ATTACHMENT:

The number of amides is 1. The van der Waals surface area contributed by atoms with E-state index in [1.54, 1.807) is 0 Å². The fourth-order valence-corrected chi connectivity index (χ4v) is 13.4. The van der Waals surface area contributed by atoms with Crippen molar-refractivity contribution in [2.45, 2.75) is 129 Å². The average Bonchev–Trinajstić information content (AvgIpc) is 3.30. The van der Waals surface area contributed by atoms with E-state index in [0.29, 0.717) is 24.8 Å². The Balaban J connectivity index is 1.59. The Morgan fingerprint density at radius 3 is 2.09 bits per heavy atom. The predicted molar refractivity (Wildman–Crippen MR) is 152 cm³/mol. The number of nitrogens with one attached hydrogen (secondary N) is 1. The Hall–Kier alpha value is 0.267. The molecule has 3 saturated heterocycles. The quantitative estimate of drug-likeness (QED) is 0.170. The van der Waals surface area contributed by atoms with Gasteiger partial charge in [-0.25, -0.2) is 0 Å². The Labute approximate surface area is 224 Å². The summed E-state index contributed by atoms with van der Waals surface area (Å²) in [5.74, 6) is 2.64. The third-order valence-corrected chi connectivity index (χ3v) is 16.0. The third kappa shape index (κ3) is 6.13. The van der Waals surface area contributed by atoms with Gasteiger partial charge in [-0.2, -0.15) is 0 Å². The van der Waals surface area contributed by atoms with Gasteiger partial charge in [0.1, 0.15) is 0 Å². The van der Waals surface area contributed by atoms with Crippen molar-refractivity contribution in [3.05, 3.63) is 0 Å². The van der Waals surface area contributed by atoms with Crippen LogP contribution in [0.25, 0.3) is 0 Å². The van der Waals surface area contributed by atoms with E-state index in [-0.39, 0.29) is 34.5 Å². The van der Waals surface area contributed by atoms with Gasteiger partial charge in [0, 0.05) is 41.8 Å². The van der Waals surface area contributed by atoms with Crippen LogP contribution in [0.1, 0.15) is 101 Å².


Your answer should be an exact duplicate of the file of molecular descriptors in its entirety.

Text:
The number of amides is 1. The van der Waals surface area contributed by atoms with E-state index in [1.54, 1.807) is 0 Å². The fourth-order valence-corrected chi connectivity index (χ4v) is 13.4. The van der Waals surface area contributed by atoms with Crippen molar-refractivity contribution in [2.45, 2.75) is 129 Å². The average Bonchev–Trinajstić information content (AvgIpc) is 3.30. The van der Waals surface area contributed by atoms with E-state index in [0.29, 0.717) is 24.8 Å². The Balaban J connectivity index is 1.59. The Morgan fingerprint density at radius 3 is 2.09 bits per heavy atom. The predicted molar refractivity (Wildman–Crippen MR) is 152 cm³/mol. The number of nitrogens with one attached hydrogen (secondary N) is 1. The Hall–Kier alpha value is 0.267. The molecule has 3 saturated heterocycles. The quantitative estimate of drug-likeness (QED) is 0.170. The van der Waals surface area contributed by atoms with Gasteiger partial charge in [-0.25, -0.2) is 0 Å². The Labute approximate surface area is 224 Å². The summed E-state index contributed by atoms with van der Waals surface area (Å²) in [5.74, 6) is 2.64. The third-order valence-corrected chi connectivity index (χ3v) is 16.0. The third kappa shape index (κ3) is 6.13. The van der Waals surface area contributed by atoms with Gasteiger partial charge in [-0.2, -0.15) is 0 Å². The van der Waals surface area contributed by atoms with Gasteiger partial charge in [0.1, 0.15) is 0 Å². The van der Waals surface area contributed by atoms with Crippen molar-refractivity contribution in [3.05, 3.63) is 0 Å². The van der Waals surface area contributed by atoms with Crippen LogP contribution in [0.25, 0.3) is 0 Å². The van der Waals surface area contributed by atoms with E-state index in [-0.39, 0.29) is 34.5 Å². The van der Waals surface area contributed by atoms with Gasteiger partial charge in [0, 0.05) is 41.8 Å². The van der Waals surface area contributed by atoms with Crippen LogP contribution in [0.1, 0.15) is 101 Å².